On the drive into work this morning, I was listening to the DJs on my favorite station ranting about coming into work and finding that coffee cups were no longer being supplied. Nor were napkins, plastic utensils and paper plates. Apparently even toilet paper is in short supply!
They talked about putting in more and more hours to cover for employees who are no longer there. About increased pressure to perform. And the reward for all that hard work? The DJ had to empty the mug he used as a pencil cup and wash it in the men's room sink while people were using the restroom.
They opened up the phone lines and the calls came pouring in. Lots of people had experienced the loss of coffee cups. Another caller talked about their company taking away the spring water machine (the cost to the company had been $20 a month.) No more tea bags. No paper towels in lunch rooms. Missing toilet paper or sanitary products. No more plants in the office. The outrage was evident in most callers' voices. They were willing to work hard. But this was a last straw. You could hear the motivation to go the extra mile evaporating.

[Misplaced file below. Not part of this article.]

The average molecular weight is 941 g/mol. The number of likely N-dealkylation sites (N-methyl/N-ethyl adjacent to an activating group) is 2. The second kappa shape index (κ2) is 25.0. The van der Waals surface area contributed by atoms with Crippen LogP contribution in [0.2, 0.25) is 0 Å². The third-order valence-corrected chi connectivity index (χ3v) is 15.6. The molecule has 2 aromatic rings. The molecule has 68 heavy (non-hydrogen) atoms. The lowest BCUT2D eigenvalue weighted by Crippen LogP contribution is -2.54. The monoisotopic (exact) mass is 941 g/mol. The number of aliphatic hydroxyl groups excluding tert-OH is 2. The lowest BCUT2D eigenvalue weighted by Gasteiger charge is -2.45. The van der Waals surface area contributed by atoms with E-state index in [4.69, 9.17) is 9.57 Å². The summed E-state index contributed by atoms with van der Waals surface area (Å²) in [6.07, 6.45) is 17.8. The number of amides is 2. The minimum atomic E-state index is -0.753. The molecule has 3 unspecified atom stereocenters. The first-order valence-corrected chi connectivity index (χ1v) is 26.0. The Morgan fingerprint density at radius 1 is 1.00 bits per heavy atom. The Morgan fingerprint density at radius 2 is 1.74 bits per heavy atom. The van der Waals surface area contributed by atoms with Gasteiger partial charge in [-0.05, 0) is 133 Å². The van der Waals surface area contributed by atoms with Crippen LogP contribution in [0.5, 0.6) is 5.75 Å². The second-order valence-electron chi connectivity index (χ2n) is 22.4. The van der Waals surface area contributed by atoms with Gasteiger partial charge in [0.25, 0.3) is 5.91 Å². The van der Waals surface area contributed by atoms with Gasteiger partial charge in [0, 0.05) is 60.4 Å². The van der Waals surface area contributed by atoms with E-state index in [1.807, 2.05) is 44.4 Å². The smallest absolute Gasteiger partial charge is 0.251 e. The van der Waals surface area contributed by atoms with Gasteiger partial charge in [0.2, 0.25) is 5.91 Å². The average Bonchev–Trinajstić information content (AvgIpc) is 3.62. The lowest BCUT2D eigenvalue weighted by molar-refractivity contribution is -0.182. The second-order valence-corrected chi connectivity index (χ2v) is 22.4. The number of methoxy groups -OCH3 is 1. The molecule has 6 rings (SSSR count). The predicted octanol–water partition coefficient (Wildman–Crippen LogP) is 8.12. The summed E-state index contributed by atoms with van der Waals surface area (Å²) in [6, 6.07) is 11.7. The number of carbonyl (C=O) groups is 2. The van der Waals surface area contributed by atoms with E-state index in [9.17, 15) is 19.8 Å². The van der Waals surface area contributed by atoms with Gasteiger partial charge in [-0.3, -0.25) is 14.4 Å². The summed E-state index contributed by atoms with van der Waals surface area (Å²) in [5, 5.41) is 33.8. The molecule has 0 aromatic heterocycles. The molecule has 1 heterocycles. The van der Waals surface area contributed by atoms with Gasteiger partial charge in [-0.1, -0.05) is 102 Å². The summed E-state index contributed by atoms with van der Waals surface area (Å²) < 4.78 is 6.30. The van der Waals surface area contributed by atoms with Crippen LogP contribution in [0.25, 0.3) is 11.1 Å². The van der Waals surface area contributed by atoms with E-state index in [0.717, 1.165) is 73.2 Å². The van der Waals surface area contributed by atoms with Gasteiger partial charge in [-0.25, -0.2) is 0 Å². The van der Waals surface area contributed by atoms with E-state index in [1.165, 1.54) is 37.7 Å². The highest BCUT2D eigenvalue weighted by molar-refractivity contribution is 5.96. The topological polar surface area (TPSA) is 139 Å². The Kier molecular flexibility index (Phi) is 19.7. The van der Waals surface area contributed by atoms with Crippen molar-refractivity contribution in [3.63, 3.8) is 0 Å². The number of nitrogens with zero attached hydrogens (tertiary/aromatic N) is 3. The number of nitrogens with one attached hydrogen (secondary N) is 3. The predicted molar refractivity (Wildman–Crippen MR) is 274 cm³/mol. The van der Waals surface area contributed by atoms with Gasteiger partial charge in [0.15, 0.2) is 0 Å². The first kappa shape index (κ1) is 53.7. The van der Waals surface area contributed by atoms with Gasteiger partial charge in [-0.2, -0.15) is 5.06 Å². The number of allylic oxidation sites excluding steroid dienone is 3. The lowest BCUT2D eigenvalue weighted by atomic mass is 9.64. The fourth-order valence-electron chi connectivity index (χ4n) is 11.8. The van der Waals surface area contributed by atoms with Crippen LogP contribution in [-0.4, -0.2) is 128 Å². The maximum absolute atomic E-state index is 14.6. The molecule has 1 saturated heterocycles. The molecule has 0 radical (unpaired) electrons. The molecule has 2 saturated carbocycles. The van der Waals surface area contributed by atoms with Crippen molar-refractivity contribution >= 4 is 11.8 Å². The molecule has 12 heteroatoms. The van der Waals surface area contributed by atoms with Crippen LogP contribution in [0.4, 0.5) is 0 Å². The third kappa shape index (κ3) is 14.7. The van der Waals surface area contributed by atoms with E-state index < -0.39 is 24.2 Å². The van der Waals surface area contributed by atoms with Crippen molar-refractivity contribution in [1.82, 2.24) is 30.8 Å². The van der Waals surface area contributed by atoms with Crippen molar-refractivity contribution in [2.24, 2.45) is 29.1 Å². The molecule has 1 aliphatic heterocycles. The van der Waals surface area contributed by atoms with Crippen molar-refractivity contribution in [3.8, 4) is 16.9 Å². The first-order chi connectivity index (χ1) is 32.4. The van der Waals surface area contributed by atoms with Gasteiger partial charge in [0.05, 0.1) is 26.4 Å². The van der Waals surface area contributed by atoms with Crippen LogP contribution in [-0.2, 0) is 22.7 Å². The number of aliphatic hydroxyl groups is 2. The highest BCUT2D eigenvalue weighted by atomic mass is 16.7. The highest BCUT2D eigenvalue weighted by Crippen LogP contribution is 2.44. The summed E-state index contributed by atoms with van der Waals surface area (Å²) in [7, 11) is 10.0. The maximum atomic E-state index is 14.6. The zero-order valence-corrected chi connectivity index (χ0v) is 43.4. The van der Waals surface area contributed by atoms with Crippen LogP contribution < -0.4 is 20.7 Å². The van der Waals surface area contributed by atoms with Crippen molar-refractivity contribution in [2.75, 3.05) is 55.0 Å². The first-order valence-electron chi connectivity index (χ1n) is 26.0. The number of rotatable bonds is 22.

There's a lot of talk in the HR world about low cost motivators and inexpensive employee retention tools. Companies need their remaining staff to perform exceptionally well, but raises are out of the question. So the scramble is on for cheap ways to keep people happy at work.
And yet, companies are economizing by taking away low cost perks that keep people happy. That very act does several things:
1) Conveys a message to employees that they are not important and that the $20 savings is worth more than their happiness at work
2) The message they hear is "Today the sugar and creamer, tomorrow your job." That scares employees and increases stress levels, which in turn reduces productivity. Stressed people make more mistakes, take longer to complete tasks and are at greater risk of accidents.
3) Tells your star employees that your company is a sinking ship, and encourages them to look elsewhere.
Before you cut back on low cost perks like paper plates, or allow restrooms to run low on toilet paper, think about the message you're sending. Are the savings you'll realize worth the cost you'll incur in the long run?